There’s a newspaper, with an article about the object crashing from the sky. In the same subway where Lana’s train crashed … because of the object that fell from the sky. It makes no sense. [To clarify, if this disaster happened hours ago (if that long), how is there already a newspaper article about it, and why is it in a subway affected by the disaster that happened hours ago?]
How are there syringes to control this contamination hours after it happens.
The game gives me a prompt to pick up an aluminum can. Upon pressing the A button, Lana responds, “nothing but trash.” WHY DID YOU SAY I COULD PICK IT UP
amy never makes any noise at all, except when she screams…
hacking sequence mask loading? They have to. Surely a developer wouldn’t keep me standing in one spot for thirty seconds on purpose.
Not a single elevator in the world of Amy has a button within arm’s reach.
Every moment is achingly ponderous.
Lame allusions to “the professor,” a character we’ve never met. Phoenix soldiers, we’re just supposed to know who they are, etc.
It’s not impossible to drop players into the middle of a story and expect them to fill in the pieces — Left 4 Dead is a good example — but so many of Amy’s pieces just aren’t there.
Note to developers, if your ladder climbing animation takes so long that you decide to give players the option to skip it, maybe you’re doing something wrong.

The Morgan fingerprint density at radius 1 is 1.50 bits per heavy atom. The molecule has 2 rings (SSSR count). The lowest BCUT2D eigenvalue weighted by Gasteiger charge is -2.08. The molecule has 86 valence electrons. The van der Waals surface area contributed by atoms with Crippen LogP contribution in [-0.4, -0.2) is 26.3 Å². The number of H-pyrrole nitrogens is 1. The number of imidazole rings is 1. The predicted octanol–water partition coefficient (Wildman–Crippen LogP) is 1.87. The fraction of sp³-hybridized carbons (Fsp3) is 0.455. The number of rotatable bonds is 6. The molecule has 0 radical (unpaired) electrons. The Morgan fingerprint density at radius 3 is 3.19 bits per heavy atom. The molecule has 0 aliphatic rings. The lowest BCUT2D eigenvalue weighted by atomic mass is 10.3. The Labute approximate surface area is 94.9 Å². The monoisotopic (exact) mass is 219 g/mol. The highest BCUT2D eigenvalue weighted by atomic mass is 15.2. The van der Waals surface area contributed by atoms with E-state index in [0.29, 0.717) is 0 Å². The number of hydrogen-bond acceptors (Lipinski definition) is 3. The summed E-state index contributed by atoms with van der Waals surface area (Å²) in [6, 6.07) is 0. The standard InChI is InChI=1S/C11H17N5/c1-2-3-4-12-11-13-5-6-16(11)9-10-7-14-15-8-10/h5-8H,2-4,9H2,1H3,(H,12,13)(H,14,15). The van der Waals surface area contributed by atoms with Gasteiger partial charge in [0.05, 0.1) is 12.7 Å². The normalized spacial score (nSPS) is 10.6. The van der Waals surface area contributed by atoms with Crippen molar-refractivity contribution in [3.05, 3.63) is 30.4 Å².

No mid-level saves? [Expletive deleted] you. These are long levels. [Side note: Level length is inconsistent. Some chapters will take over an hour. Others are 20 to 30 minutes.]
When I load a checkpoint, all the syringes I had before the checkpoint disappear. WTF. [This is infuriating and it makes no sense!]
Vague plot points about some nefarious scheme. Lana says dude destroyed the city without having gathered any evidence that points to that. Characters introduced without any context at all, as though we should already know who they are.
Combat is easy. If you don’t have a weapon, you can’t win the fight, so no suspense there. [Fights are generally easy to win, but weapons break eventually. This usually isn’t an issue. That said, if you don’t have a weapon, it’s impossible to fight. So, it’s either an easy fight, or no fight at all. Either way, there is no suspense.] [I didn’t jot this down in my notes or mention it in the review, but the ending is ridiculous. After defeating a monster in the hospital, an ending cutscene starts playing, during which Lana is glad to be safe, although soldiers are surrounding the hospital. This cutscene ends with a man standing on a rooftop opposite the hospital. He calls Lana on the phone / walkie-talkie and says (in a southern drawl), “Hello ladies. It looks like you could use some divine intervention.”
I had no idea who he was. This morning I did some digging and realized he was “Father John,” a character that appears once in the game, and on a television screen at that. The developers obviously made a model for him (seen here), but it’s nowhere in the game at all. Why does he have a gun? Are these soldiers his? Is he there to save them from the soldiers? Who knows? He just spouts his line and … credits. Done.]
There you go. Hopefully you found this useful.